The idea of recycling industrial garments is difficult. But it’s still a possibility when reassigning a damaged manager-type uniform to a service uniform on which minor stains aren’t an issue.
Keep these general rules of thumb in mind:
My thanks go to Region Manager Bobby Dodson and Territory Manager Tom Berger for their assistance in answering this month’s question.
Equipment Distribution: Bill Blumel, MHS, Reliable Equipment & Engineering, Ogden, Utah
The life expectancy of reusable textile items is an ongoing responsibility of every laundry manager, in order to update and stay within the established budget for linen replacement costs.
The rag-out decision-making process is more complex for a commercial/industrial laundry processing the reusable textile items for a customer than it is for an on-premise laundry. But in either case, the customer’s criteria should be pre-established and agreed upon by all parties involved.
The life expectancy of reusable textile items should be determined during the procurement process, before the decision to purchase is made. The laundry manager should be involved in this process. Vendors should provide textile samples for verification and comparison of the predicted number of washings before rag-out.
Actual life expectancy is affected not only by the textile’s specifications but also by the wash formulas recommended by the textile manufacturer and the laundry’s chemical supplier.
The equation grows even more complex when we consider the variables caused by post-sort vs. pre-sort; load factor (pounds/cubic foot); capacity of equipment; washing and drying cycle times; maintaining and operating equipment within the manufacturer’s specifications; par levels in the customer’s system; water system delivery capacity; sustainable hot-water temperature; steam capacity; and percentage of rewash.
To make sure that all processing variables are what the laundry facility knows they should be, it’s imperative to process third-party test pieces in the washroom equipment regularly. This is done to make sure the test processing of a soon-to-be-purchased textile reveals no unexpected deviations.
It’s quite easy to establish the predetermined time to rag out textiles from the laundry system, as well as the customer’s par levels for these items, when it is based on irreversible stains or tears.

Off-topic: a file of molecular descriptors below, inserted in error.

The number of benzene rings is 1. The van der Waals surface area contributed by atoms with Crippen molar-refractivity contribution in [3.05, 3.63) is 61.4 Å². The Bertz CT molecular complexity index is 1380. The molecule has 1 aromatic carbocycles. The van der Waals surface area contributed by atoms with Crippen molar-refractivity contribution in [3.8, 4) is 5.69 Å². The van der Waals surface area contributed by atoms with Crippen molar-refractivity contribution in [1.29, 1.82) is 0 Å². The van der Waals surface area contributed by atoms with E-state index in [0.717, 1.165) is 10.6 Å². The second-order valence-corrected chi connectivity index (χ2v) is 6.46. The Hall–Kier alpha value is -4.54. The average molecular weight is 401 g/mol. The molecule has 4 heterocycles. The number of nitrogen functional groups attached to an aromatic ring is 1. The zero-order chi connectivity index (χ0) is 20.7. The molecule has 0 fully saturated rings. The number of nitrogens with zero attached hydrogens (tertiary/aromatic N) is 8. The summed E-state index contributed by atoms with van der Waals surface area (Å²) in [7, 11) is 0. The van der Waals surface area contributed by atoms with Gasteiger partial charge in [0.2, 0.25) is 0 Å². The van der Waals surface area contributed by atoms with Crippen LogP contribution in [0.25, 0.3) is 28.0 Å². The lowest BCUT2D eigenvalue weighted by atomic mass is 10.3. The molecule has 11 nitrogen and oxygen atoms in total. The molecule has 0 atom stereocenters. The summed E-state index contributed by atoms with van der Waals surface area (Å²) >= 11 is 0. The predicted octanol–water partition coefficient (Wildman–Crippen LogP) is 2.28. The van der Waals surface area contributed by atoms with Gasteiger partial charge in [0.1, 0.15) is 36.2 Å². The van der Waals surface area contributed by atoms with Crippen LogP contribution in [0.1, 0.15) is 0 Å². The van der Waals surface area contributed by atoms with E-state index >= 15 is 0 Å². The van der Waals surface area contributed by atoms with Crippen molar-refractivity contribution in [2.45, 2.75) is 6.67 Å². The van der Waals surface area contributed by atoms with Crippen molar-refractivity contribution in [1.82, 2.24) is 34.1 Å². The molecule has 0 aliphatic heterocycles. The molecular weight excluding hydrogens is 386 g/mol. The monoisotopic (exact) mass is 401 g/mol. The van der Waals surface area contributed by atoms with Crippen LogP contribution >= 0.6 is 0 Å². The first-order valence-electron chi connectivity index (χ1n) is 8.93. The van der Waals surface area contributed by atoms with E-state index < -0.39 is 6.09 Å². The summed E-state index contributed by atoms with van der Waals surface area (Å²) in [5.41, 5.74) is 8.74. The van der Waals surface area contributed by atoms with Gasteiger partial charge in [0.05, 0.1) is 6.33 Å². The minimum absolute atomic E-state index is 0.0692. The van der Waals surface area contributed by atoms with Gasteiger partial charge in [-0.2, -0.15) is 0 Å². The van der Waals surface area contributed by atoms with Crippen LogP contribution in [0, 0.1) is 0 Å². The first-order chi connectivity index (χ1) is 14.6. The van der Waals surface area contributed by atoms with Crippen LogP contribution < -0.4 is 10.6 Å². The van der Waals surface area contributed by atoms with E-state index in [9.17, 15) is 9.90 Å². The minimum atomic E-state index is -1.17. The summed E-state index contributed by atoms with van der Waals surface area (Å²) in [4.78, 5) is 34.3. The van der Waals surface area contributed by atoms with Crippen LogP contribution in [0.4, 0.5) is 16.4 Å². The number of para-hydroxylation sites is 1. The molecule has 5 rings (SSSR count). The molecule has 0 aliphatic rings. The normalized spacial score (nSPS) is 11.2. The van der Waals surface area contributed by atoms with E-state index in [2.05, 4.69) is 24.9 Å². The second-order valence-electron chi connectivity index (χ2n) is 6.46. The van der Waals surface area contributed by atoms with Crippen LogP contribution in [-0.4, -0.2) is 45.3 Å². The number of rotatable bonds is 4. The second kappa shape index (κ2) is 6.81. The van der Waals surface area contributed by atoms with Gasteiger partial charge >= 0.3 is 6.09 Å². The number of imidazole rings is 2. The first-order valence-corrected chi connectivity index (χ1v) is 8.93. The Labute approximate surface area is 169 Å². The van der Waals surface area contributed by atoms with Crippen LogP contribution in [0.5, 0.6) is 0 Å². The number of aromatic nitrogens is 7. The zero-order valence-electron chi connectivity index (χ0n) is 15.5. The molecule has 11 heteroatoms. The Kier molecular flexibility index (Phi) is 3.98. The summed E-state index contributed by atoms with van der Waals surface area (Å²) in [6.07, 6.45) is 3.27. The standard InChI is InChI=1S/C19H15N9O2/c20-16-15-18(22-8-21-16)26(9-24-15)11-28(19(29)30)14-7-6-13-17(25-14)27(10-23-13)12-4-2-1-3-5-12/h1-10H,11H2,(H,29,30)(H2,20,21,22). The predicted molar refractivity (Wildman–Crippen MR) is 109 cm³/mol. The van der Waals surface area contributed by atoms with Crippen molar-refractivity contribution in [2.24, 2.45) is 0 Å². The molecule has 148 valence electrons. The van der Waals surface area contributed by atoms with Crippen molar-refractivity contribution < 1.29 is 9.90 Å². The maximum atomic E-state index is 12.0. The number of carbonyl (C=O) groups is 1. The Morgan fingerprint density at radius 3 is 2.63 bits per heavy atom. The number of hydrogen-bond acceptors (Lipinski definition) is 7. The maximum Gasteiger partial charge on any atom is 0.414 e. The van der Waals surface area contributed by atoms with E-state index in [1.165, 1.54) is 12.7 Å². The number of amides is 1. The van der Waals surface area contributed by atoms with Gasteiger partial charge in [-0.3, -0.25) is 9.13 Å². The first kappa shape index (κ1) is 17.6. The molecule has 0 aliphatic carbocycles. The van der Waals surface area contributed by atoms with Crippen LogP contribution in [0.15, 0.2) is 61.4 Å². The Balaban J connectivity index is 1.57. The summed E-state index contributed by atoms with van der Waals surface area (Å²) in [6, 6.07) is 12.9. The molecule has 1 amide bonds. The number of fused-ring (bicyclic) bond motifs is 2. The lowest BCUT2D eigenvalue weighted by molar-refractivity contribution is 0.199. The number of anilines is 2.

The other, less obvious reason for ragging out is the residual cotton content that is left or the fading of colored cotton textiles after you’ve met or exceeded the predetermined number of washings.
When dealing with polyester/cotton, there comes a point when the amount of residual cotton is too low to complete the laundry process in the finishing area. The cotton-to-polyester ratio declines until measuring and folding by the flatwork folding equipment is no longer feasible.
I recommend that all laundry managers attend one of the industry’s recognized educational offerings by organizations such as the Association for Linen Management (ALM) or the Textile Rental Services Association (TRSA). This is the best, quickest way for someone interested in industry longevity to become a professional laundry manager who is able to bring irreplaceable value to his or her customers.
Long-Term Care Laundering: Albert J. Raymond, Healthcare Services Group, Bensalem, Pa.
Effective laundry management consists of everything from staff reviews, production and cleaning schedules, inventory tracking and linen monitoring, to name just a few areas. Let’s take a look at linen monitoring in long-term care.
It’s the 21st century and linen production in most skilled nursing centers is still a manual process. A 120-bed facility running one shift in laundry with two washers and two to three dryers doesn’t appear to have a great need for automation. Most linen is folded manually. There begins the cycle of looking over the linen as it is folded.
Training is the biggest key to this process, working on a routine basis. Establishing the standard of management for the employees to follow – any rips, frays, holes, stains, or alteration from the original product – is vital so they can place the appropriate pieces of linen in a bin for management to clear for disposal.
If, by chance, a piece of linen makes it to the units in unacceptable condition, others in the facility should understand that they are to place the linen in the soiled bin for additional processing.
Basically, we’re looking at a two-step process.
Step one is the employee who is folding the linen recognizes when a piece of linen needs to be evaluated by management. When identified, this linen is placed in a bin within the folding area.
Step two is the laundry manager evaluating each piece of linen to determine whether to discard it or return it to inventory for usage. This process directly affects your linen budget and placing new linen into service each month.
Click here for Part 1 of this story.